One particular incident that I remember well was when the Embassy received a telex from the Foreign inistry. It requested that our High Commissioner seek an immediate meeting with the Prime Minister of Pakistan, Mr Zulifikar Ali Bhutto (ZB), and convey a message from Mrs B. The message requested that an urgent shipment of rice be dispatched to Sri Lanka as there would be an imminent rice shortage. As the Ambassador was not in the station, the responsibility devolved on my father.

It usually takes about a week or more to get an audience with the Prime Minister (PM) of a foreign country due to their busy schedule. However, given the urgency, my father spoke to the Foreign Ministry’s Permanent Sectary, who fortunately was our neighbour and sought an urgent appointment. My father received a call from the PM’s secretary around 10 P.M asking him to come over to the PM’s residence. My father met ZB around midnight. ZB was about to retire to bed and, as such, was in his pyjamas and gown enjoying a cigar! He had greeted my father and had asked, “Mr Jayaweera, what can we do for great friend Madam Bandaranaike?. My father conveyed the message from Colombo and quietly mentioned that there would be riots in the country if there is no rice!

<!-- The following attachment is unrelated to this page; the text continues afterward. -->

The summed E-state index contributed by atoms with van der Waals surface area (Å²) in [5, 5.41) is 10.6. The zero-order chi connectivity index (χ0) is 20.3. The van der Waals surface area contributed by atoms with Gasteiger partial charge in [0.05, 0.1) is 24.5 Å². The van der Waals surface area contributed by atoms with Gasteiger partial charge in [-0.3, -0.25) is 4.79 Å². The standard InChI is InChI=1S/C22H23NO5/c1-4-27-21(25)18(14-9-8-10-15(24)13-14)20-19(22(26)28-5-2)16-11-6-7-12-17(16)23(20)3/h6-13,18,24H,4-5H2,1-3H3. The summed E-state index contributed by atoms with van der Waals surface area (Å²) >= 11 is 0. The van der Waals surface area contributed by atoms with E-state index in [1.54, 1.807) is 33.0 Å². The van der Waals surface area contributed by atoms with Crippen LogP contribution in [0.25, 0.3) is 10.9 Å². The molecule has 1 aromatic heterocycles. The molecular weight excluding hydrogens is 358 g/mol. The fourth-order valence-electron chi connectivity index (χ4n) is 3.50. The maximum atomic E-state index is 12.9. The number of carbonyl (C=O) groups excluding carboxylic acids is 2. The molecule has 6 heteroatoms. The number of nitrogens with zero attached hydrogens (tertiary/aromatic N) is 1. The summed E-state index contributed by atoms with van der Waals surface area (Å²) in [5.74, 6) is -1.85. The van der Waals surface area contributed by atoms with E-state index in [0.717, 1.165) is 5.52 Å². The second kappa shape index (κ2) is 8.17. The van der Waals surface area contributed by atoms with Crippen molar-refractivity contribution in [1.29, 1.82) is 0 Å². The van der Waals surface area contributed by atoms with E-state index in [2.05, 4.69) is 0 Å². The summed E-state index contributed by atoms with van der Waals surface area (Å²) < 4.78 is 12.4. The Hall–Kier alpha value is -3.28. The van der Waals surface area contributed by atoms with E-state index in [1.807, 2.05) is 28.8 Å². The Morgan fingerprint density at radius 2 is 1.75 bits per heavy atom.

ZB had immediately got the Food Commissioner of Pakistan on the line and said, “I want a shipload of rice to be in Colombo within the next 72 hours!” The Food Commissioner reverted within a few minutes, saying that nothing was available and the last export shipment had left the port only a few hours ago to another country. ZB had instructed to turn the ship around and send it to Colombo. This despite protests from the Food Commissioner about terms and conditions of the Letter of Credit prohibiting non-delivery. Sri Lanka got its delivery of rice!

The next was the visit of Mrs B to Pakistan. On arrival in Rawalpindi airport, she was given a hero’s welcome, which Pakistan had previously only offered to President Gaddafi of Libya, who financially backed Pakistan with his oil money. That day, I missed school and accompanied my parents to the airport. On our way, we witnessed thousands of people had gathered by the roadside to welcome Mrs B.